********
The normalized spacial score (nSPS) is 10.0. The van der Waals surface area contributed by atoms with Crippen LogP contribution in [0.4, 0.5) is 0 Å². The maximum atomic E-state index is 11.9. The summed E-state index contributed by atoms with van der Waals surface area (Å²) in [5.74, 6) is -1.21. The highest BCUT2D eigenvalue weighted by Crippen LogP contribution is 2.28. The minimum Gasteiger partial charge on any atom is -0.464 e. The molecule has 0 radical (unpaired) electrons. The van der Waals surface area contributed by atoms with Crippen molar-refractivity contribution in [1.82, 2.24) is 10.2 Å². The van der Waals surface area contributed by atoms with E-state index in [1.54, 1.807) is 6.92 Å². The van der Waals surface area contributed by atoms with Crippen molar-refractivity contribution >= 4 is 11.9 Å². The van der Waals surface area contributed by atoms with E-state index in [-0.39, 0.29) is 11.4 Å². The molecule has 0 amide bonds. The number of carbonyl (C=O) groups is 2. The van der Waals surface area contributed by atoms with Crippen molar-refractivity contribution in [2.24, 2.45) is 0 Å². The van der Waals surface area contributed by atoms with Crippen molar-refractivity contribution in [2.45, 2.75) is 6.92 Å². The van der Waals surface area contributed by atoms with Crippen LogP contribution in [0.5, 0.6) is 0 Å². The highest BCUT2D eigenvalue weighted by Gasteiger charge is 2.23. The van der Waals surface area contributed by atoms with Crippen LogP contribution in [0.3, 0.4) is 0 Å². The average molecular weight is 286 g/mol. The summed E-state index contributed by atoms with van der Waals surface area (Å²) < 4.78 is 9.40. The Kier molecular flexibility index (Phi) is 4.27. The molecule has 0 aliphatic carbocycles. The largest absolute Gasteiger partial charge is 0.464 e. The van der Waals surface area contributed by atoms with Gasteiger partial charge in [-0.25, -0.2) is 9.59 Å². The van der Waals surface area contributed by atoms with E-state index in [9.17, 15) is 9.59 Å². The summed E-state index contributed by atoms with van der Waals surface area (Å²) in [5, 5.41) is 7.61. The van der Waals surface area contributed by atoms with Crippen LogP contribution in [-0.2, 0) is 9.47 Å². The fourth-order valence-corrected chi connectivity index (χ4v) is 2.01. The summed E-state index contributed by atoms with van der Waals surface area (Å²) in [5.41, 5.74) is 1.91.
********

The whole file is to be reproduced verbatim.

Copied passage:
The normalized spacial score (nSPS) is 10.0. The van der Waals surface area contributed by atoms with Crippen LogP contribution in [0.4, 0.5) is 0 Å². The maximum atomic E-state index is 11.9. The summed E-state index contributed by atoms with van der Waals surface area (Å²) in [5.74, 6) is -1.21. The highest BCUT2D eigenvalue weighted by Crippen LogP contribution is 2.28. The minimum Gasteiger partial charge on any atom is -0.464 e. The molecule has 0 radical (unpaired) electrons. The van der Waals surface area contributed by atoms with Crippen molar-refractivity contribution in [1.82, 2.24) is 10.2 Å². The van der Waals surface area contributed by atoms with E-state index in [1.54, 1.807) is 6.92 Å². The van der Waals surface area contributed by atoms with Crippen molar-refractivity contribution >= 4 is 11.9 Å². The van der Waals surface area contributed by atoms with E-state index in [-0.39, 0.29) is 11.4 Å². The molecule has 0 amide bonds. The number of carbonyl (C=O) groups is 2. The van der Waals surface area contributed by atoms with Crippen molar-refractivity contribution in [2.24, 2.45) is 0 Å². The van der Waals surface area contributed by atoms with Crippen molar-refractivity contribution in [2.45, 2.75) is 6.92 Å². The van der Waals surface area contributed by atoms with Crippen LogP contribution in [0.5, 0.6) is 0 Å². The highest BCUT2D eigenvalue weighted by Gasteiger charge is 2.23. The van der Waals surface area contributed by atoms with Crippen LogP contribution in [0.3, 0.4) is 0 Å². The average molecular weight is 286 g/mol. The summed E-state index contributed by atoms with van der Waals surface area (Å²) < 4.78 is 9.40. The Kier molecular flexibility index (Phi) is 4.27. The molecule has 0 aliphatic carbocycles. The largest absolute Gasteiger partial charge is 0.464 e. The van der Waals surface area contributed by atoms with Gasteiger partial charge in [-0.25, -0.2) is 9.59 Å². The van der Waals surface area contributed by atoms with E-state index in [9.17, 15) is 9.59 Å². The summed E-state index contributed by atoms with van der Waals surface area (Å²) in [5, 5.41) is 7.61. The van der Waals surface area contributed by atoms with Crippen LogP contribution in [-0.2, 0) is 9.47 Å². The fourth-order valence-corrected chi connectivity index (χ4v) is 2.01. The summed E-state index contributed by atoms with van der Waals surface area (Å²) in [5.41, 5.74) is 1.91.